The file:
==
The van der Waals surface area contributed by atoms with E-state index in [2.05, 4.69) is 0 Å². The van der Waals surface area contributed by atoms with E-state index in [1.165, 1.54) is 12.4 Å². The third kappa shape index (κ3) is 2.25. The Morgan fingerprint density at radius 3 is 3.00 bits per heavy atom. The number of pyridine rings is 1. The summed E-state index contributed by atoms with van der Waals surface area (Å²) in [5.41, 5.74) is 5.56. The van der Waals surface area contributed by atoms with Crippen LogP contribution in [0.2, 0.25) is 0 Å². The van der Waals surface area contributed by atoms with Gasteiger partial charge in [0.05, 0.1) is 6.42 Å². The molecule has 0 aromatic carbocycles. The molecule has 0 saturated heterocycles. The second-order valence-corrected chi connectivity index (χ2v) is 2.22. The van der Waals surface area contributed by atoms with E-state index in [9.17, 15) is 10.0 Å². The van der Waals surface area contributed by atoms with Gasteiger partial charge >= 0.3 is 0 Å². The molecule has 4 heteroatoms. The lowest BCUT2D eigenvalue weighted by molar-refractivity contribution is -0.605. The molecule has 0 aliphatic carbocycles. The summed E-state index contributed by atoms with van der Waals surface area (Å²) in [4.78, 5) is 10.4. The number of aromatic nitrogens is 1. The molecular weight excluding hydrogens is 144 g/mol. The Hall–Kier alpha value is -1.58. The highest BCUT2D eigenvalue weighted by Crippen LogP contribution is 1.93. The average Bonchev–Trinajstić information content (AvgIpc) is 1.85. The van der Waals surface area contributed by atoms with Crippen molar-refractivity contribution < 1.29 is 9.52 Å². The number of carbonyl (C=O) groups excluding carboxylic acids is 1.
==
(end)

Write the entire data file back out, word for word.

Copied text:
The van der Waals surface area contributed by atoms with E-state index in [2.05, 4.69) is 0 Å². The van der Waals surface area contributed by atoms with E-state index in [1.165, 1.54) is 12.4 Å². The third kappa shape index (κ3) is 2.25. The Morgan fingerprint density at radius 3 is 3.00 bits per heavy atom. The number of pyridine rings is 1. The summed E-state index contributed by atoms with van der Waals surface area (Å²) in [5.41, 5.74) is 5.56. The van der Waals surface area contributed by atoms with Crippen LogP contribution in [0.2, 0.25) is 0 Å². The van der Waals surface area contributed by atoms with Gasteiger partial charge in [0.05, 0.1) is 6.42 Å². The molecule has 0 aromatic carbocycles. The molecule has 0 saturated heterocycles. The second-order valence-corrected chi connectivity index (χ2v) is 2.22. The van der Waals surface area contributed by atoms with E-state index in [9.17, 15) is 10.0 Å². The van der Waals surface area contributed by atoms with Gasteiger partial charge >= 0.3 is 0 Å². The molecule has 4 heteroatoms. The lowest BCUT2D eigenvalue weighted by molar-refractivity contribution is -0.605. The molecule has 0 aliphatic carbocycles. The summed E-state index contributed by atoms with van der Waals surface area (Å²) in [4.78, 5) is 10.4. The number of aromatic nitrogens is 1. The molecular weight excluding hydrogens is 144 g/mol. The Hall–Kier alpha value is -1.58. The highest BCUT2D eigenvalue weighted by Crippen LogP contribution is 1.93. The average Bonchev–Trinajstić information content (AvgIpc) is 1.85. The van der Waals surface area contributed by atoms with Crippen molar-refractivity contribution < 1.29 is 9.52 Å². The number of carbonyl (C=O) groups excluding carboxylic acids is 1.